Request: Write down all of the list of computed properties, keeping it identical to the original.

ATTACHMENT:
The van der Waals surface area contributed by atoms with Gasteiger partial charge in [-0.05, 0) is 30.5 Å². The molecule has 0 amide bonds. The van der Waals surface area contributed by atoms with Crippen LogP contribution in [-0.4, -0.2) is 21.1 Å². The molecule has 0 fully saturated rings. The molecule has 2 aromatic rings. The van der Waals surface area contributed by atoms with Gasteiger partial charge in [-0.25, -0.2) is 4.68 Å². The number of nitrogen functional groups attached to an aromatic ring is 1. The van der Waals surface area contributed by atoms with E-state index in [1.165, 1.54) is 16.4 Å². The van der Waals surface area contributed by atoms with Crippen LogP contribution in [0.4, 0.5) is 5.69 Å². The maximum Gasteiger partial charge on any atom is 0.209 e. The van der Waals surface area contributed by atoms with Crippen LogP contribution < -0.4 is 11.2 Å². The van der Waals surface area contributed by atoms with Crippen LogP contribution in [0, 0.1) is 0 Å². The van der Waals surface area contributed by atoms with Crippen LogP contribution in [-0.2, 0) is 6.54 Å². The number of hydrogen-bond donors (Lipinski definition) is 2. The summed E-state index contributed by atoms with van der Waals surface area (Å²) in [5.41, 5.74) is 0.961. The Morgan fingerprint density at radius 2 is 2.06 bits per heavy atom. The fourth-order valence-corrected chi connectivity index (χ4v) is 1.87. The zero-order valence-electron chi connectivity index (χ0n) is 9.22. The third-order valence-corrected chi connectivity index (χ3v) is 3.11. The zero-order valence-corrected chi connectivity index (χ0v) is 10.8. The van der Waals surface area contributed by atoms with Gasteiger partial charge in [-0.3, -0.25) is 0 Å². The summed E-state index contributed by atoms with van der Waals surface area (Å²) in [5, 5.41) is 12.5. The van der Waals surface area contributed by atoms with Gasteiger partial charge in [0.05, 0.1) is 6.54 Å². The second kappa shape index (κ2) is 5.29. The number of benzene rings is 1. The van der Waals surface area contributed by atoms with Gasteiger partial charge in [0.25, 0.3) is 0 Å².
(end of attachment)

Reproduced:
The van der Waals surface area contributed by atoms with Gasteiger partial charge in [-0.05, 0) is 30.5 Å². The molecule has 0 amide bonds. The van der Waals surface area contributed by atoms with Crippen LogP contribution in [-0.4, -0.2) is 21.1 Å². The molecule has 0 fully saturated rings. The molecule has 2 aromatic rings. The van der Waals surface area contributed by atoms with Gasteiger partial charge in [-0.25, -0.2) is 4.68 Å². The number of nitrogen functional groups attached to an aromatic ring is 1. The van der Waals surface area contributed by atoms with E-state index in [1.165, 1.54) is 16.4 Å². The van der Waals surface area contributed by atoms with Crippen LogP contribution in [0.4, 0.5) is 5.69 Å². The maximum Gasteiger partial charge on any atom is 0.209 e. The van der Waals surface area contributed by atoms with Crippen LogP contribution < -0.4 is 11.2 Å². The van der Waals surface area contributed by atoms with Crippen LogP contribution in [0, 0.1) is 0 Å². The van der Waals surface area contributed by atoms with Crippen LogP contribution in [-0.2, 0) is 6.54 Å². The number of hydrogen-bond donors (Lipinski definition) is 2. The summed E-state index contributed by atoms with van der Waals surface area (Å²) in [5.41, 5.74) is 0.961. The Morgan fingerprint density at radius 2 is 2.06 bits per heavy atom. The fourth-order valence-corrected chi connectivity index (χ4v) is 1.87. The zero-order valence-electron chi connectivity index (χ0n) is 9.22. The third-order valence-corrected chi connectivity index (χ3v) is 3.11. The zero-order valence-corrected chi connectivity index (χ0v) is 10.8. The van der Waals surface area contributed by atoms with Gasteiger partial charge in [-0.3, -0.25) is 0 Å². The summed E-state index contributed by atoms with van der Waals surface area (Å²) in [5, 5.41) is 12.5. The van der Waals surface area contributed by atoms with Gasteiger partial charge in [0.05, 0.1) is 6.54 Å². The second kappa shape index (κ2) is 5.29. The number of benzene rings is 1. The van der Waals surface area contributed by atoms with Gasteiger partial charge in [0.25, 0.3) is 0 Å².